Ok, so you have a delinquent owner that the association wants to foreclose on. It is common knowledge that delinquent assessments give rise to liens which encumber the property for the amounts owed. But what if the association isn’t the only one not being paid? What if there is a lien from a credit card company? Or a tax lien? What’s the impact of a second mortgage?
Generally, liens are given priority in order of the date they are recorded, the oldest being the highest in priority. Association liens are an exception to this rule because of a provision in CCIOA which changes this priority. The statute regarding the Assessment liens, found at C.R.S. 38-33.3-316 (2)(a) says this:
A lien under this section is prior to all other liens and encumbrance on a unit (lot) EXCEPT:
(I) Liens and encumbrances recorded before the recordation of the declaration and, in a cooperative, liens and encumbrances which the association creates, assumes, or takes subject:
(II) A security interest on the unit which has priority over all other security interest on the unit and which was recorded before the date on which the assessment sought to be enforced becomes delinquent, or, in a cooperative, a security interest encumbering only the unit owner’s interest which has priority over all other security interest on the unit and which was perfected before the date on which the assessments sought to be enforced because delinquent; and
(III) Liens for real estate taxes and other government assessments or charges against the unit or cooperative.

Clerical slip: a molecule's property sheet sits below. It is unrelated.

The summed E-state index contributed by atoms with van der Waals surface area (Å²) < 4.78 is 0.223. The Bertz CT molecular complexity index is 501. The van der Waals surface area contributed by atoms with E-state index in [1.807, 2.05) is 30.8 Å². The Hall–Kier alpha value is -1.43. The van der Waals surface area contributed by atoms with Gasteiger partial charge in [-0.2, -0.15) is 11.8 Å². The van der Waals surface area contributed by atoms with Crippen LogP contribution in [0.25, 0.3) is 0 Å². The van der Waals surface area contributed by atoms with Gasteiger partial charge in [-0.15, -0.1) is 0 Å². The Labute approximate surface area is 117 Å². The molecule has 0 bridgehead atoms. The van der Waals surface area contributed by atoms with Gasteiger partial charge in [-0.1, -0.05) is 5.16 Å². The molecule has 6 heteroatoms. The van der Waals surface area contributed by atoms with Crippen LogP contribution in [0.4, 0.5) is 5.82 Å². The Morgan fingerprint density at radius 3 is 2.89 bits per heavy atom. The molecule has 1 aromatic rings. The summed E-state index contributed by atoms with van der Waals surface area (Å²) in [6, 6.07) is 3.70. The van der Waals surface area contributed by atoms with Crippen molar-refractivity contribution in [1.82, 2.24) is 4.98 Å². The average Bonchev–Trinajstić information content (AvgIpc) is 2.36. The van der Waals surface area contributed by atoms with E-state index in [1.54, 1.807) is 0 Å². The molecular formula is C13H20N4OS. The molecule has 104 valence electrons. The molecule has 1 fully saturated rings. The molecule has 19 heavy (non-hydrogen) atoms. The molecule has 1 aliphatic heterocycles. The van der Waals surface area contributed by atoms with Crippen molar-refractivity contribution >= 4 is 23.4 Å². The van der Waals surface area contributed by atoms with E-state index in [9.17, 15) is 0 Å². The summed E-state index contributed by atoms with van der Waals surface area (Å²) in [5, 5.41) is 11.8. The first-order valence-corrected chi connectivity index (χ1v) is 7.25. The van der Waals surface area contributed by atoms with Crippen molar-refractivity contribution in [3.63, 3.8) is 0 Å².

Section (II) above refers to the first mortgage. In simple terms, this means that the association’s lien will be second in the priority line in most cases, right behind the first mortgage. There are some exceptions to this general rule:
- Liens for real estate taxes and other government assessments or charges against the unit. Real estate taxes are self explanatory. “Other” government assessments or charges can mean things like City fines, municipal charges imposed, or unpaid water costs.
- Federal tax liens. The Internal Revenue Service relies on the Federal Tax Code to put their lien in a position prior to that of the association.
If an entity holding one of these liens were to foreclose, the association’s lien would be extinguished. This is uncommon because the government liens are typically for nominal amounts. Conversely, if the association were to foreclose its lien, that foreclosure would leave the lien for real estate taxes and/or other government assessments unaffected. Anybody taking title to the property would take it subject to these liens in superior position.
There are several other types of encumbrances that commonly impact a property:
- Transcript of Judgment Liens: these are liens that creditors place on the real property of someone they have a judgment against. This happens most commonly with credit card judgments. Transcripts of Judgment have priority as of the date they are recorded and are below or junior to assessment liens. If the association forecloses its lien, the Transcript of Judgment will be extinguished and will not encumber the property.
- Second mortgages: while the statute gives priority to the first mortgage on a property, no such protection is afforded to a second mortgage. This means that if there is a first mortgage and a second mortgage; the assessment will fall in the line of priority right in between them. This is good news for an association potentially considering foreclosure because foreclosure by the association would wipe out, or extinguish the second mortgage. Many second mortgages are of a substantial enough amount that they will be motivated to stop the foreclosure to protect their lien…. and the only way to do this is to pay the association in full! Any junior lien holder may protect its interest by paying off the higher priority liens.